Sunday, September 24, 2023

Good, bad, silly: why all of Dev Anand's work is vital (sort of)

(Wrote this piece as part of the Times of India’s package around Dev Anand’s centenary)

Our movie history is full of instances of male stars trying to reinvent themselves, making alterations to their screen image or choice of collaborators – to fit a new zeitgeist, to stay relevant for new audiences, or simply to play their age. Thus, most recently, Shah Rukh Khan teamed up with the Tamil director Atlee for a new sort of masala action film; in an earlier time Amitabh Bachchan (when he was exactly the same age SRK is now – 57 going on 58) overturned his shaky fortunes by hosting Kaun Banega Crorepati. Mass superstar Rajinikanth worked in the explicitly political Pa. Ranjith film Kaala, and even Rishi Kapoor played gritty roles in indie cinema late in his career.

By way of contrast, there is Dev Anand – who was not just forever young, as the cliché has it, but also confident (or over-confident?) enough to not seek an image overhaul (one can imagine him disapproving of the Kaala scenes where the younger version of Rajinikanth is evoked through animation interludes). Dev, for that’s what he wanted us to call him (“those who like me and love me call me Dev, just Dev, short and sweet and possessive, godly and sexy,” he declared in his extraordinary memoir Romancing with Life, a book that reads as if he had personally written every word and never allowed an editor near the thing) – Dev just went on and on, regardless of what anyone thought, confident that his fan base would follow him anywhere.

This attitude would result in a number of latter-day films that very few people think of as good cinema. The stories behind the making of some of these films – the continuing infatuation with much younger actresses, the rush to launch a new, untested face as fast as possible – can be embarrassing too. And so, in assessing Dev Anand’s career, one usually sees a clear divide made between the quality of the work in the first two decades (broadly the period from Baazi, 1951 to Johny Mera Naam, 1970) and the diminishing returns that followed – the head-bobbing mannerisms, the displays of narcissism on screen, the hurriedly made ego projects.

As a critical approach, this is useful, because his best work shines so bright. Taxi Driver, Kala Bazaar, Paying Guest, Guide, Jewel Thief… these, to name just a few, are enshrined films that define his legacy, and the reason why he is one of our most important star-actors whose centenary deserves to be celebrated with nationwide screenings.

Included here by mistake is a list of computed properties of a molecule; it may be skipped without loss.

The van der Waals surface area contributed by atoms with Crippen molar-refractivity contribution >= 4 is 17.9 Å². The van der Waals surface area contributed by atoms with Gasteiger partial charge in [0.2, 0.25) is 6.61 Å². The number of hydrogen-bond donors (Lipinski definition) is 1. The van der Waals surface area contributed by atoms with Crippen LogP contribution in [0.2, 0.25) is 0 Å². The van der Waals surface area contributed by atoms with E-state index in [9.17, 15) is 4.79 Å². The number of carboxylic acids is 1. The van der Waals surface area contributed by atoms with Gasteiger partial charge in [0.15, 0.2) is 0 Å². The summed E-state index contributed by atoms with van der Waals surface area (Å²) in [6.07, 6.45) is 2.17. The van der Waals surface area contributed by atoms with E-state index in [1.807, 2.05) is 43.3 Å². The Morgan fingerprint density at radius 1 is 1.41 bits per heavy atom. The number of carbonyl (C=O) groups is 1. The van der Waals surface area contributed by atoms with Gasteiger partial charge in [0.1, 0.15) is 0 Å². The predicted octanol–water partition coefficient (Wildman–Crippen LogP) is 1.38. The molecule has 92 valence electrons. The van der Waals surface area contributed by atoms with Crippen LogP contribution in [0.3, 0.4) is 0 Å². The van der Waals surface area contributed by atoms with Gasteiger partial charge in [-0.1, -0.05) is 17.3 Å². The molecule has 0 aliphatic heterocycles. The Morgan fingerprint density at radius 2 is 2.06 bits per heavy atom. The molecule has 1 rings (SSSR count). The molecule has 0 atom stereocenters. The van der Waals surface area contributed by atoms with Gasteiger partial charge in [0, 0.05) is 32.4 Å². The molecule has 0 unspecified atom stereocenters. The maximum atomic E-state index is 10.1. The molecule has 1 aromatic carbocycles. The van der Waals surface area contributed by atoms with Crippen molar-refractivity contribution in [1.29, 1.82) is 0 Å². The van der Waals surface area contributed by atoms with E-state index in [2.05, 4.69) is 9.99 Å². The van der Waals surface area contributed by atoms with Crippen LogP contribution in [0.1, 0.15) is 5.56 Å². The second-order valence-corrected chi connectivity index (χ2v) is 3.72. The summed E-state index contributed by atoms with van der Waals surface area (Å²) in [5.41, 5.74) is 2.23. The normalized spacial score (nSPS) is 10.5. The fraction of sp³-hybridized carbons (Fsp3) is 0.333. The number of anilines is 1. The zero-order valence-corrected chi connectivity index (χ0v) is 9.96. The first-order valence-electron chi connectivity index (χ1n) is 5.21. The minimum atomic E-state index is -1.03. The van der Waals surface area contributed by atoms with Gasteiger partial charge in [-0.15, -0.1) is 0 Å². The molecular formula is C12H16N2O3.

But here’s a proposition: drawing a sharp line between Dev’s early and late career – and emphasising only the quality of the films and performances – can be a barrier to understanding something essential about the man and the star: the unflagging optimism and self-belief that fuelled him through six decades.

For my generation, many of the 1980s Dev Anand films, which are thought to represent a decline (from Swami Dada to Sachche ka Bol Bala to Awwal Number), had a strange power because he was a bridge between a much earlier time and the “now” that we were growing up in. As a child, watching my family’s sentimental reactions to him, I realised that this funny, nodding gent – still playing the youthful hero on equal terms with a Jackie Shroff or Aamir Khan – was also the dashing star whom my grandmother had crushed on three decades earlier. This was a very different revelation from watching, say Dilip Kumar and Raaj Kumar reunited in Saudagar, two respectable old men who clearly were old men, with their younger versions played by other actors. (Dev, who infamously cast Cindy Crawford as his mother in a still photograph around the same time in Awwal Number, would have scoffed at such timidity!) For me personally – and I’m sure for others – Dev provided a living, immediate link to the distant past in a way that an elderly Dilip Kumar, singing “I love you” to an elderly Nutan in Karma, couldn’t quite do.

Playing devil’s advocate, one can make a small, defensive case for the last few films too – the ones that most people either politely overlook today or turn into funny internet memes. Such as the Love at Times Square phone conversation where Dev’s character tells his daughter about her mother dying in a grisly plane crash, and then, within seconds, changes the subject with a sing-song “Ab aur rona dhona nahin, jo ho gaya so ho gaya”. It’s unintentionally funny, yes, but it is also very much part of the DNA of this forever-sanguine man, the man one finds in the pages of his memoir – where, each time a chapter in his life closes on a sad note (the broken love story with Suraiya, for instance), he quickly moves on to the next phase, with a mention of the ray of light that is forever showing him the way.

That buoyancy, however caricatured it may have become in his later work, is inseparable from the qualities that made him such a great star-actor in his prime – the dashing hero forever associated with “Main Zindagi ka Saath Nibhaata Chala Gaya” and “Gaata Rahe Mera Dil”. At the level of personal preference and good taste, it’s understandable that a movie buff would pick a repeat viewing of Guide over a first-time viewing of Mr Prime Minister, but if you really want to grasp the spirit of one of our most beloved legends, all of Dev Anand’s work is vital.

1 comment:

  1. I was never a big Dev Anand fan but Jaal was marvelous. How many stars would have had the guts to play a flawed protagonist who does not get redemption even at the end?